The Medicine Man
By: Rosie Yellowhair
Sand on board, 24"h x 12"w, 35"h x 23"w Framed
The hataal (sing) is a sacred ceremony. A ceremony can be done within a Hogan or a home. It is performed for either healing or a blessing. Hataals are performed by a medicine man who is a mediator between the patient and the Holy One. The medicine man is usually hired by the patient or the patient’s family who is needing a blessing or healing ceremony. The medicine man will occasionally have an apprentice or two to assist him.
Some ceremonies do not require a sandpainting. Whereas, others might require several sandpaintings a day throughout the duration of the ceremony. When a sandpainting is required, the medicine man makes the specific one needed to cure an illness or provide protection. Chants and prayers are offered throughout the ceremony. The medicine man also prepares the herbs needed for the patient.
After the patient initially goes through a purification ceremony, she is then instructed to sit on the completed sandpainting. While chanting and praying, the medicine man gives the prepared herbs to the patient. Offerings of corn pollen are placed on the patient. With an eagle feathered fan, the medicine man touches the four directions of sandpainting. With the dust covered feathers, he then touches the afflicted parts of the patient’s body. The patient is asked to remove herself from the sandpainting and to go outside. She is instructed to face east and embrace Father Sky and Mother Earth. She remains outside until the sandpainting is gathered up and destroyed. Reverently and prayerfully, it is removed from the Hogan and given back to Mother Earth.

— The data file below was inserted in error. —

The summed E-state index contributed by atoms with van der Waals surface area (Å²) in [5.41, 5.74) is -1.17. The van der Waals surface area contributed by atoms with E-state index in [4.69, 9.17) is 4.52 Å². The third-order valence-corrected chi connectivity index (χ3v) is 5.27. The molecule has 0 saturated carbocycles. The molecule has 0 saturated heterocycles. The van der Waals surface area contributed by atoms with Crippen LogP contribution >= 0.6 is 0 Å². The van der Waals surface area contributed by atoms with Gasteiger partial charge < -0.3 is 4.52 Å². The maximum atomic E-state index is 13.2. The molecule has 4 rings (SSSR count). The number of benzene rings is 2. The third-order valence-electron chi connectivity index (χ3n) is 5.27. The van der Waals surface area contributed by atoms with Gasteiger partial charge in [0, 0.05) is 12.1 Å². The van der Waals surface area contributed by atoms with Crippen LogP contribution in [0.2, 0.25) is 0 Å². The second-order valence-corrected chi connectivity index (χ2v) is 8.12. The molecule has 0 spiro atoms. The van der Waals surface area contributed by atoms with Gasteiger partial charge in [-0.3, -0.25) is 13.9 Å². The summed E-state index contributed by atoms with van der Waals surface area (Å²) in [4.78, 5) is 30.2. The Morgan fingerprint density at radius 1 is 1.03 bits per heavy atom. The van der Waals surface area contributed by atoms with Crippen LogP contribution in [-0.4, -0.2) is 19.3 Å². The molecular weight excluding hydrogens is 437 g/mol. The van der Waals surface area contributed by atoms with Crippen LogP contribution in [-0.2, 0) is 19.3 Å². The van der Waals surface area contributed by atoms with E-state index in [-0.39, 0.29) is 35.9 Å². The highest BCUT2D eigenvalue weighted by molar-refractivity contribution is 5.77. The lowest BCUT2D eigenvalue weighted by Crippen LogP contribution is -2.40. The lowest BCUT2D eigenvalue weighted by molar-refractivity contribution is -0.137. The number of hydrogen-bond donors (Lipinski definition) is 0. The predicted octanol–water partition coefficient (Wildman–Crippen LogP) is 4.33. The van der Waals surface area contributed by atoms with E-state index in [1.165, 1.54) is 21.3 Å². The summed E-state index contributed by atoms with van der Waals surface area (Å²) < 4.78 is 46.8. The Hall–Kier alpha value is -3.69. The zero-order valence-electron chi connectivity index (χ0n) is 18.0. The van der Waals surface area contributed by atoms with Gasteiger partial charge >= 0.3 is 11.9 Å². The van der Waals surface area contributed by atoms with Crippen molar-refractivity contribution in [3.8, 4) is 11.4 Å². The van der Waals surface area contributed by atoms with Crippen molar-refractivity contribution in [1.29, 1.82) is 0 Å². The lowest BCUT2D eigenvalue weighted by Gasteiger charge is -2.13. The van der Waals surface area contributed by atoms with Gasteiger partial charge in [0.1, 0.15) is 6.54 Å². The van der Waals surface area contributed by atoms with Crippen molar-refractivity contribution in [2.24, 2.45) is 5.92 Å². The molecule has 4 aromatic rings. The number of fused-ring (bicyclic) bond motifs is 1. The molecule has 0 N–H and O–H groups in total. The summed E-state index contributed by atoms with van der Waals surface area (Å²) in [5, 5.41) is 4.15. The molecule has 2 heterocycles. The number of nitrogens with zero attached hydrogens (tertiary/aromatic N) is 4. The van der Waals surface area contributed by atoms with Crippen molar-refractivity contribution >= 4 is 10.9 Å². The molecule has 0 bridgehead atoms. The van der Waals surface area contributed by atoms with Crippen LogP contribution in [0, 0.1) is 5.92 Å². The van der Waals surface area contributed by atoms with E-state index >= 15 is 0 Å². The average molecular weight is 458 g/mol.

In this painting, prayers are depicted as making their ascent to the Holy Ones by way of corn pollen, the cornstalk, the eagle and hawk. Harmony has been restored and the patient can now “Walk in Beauty.”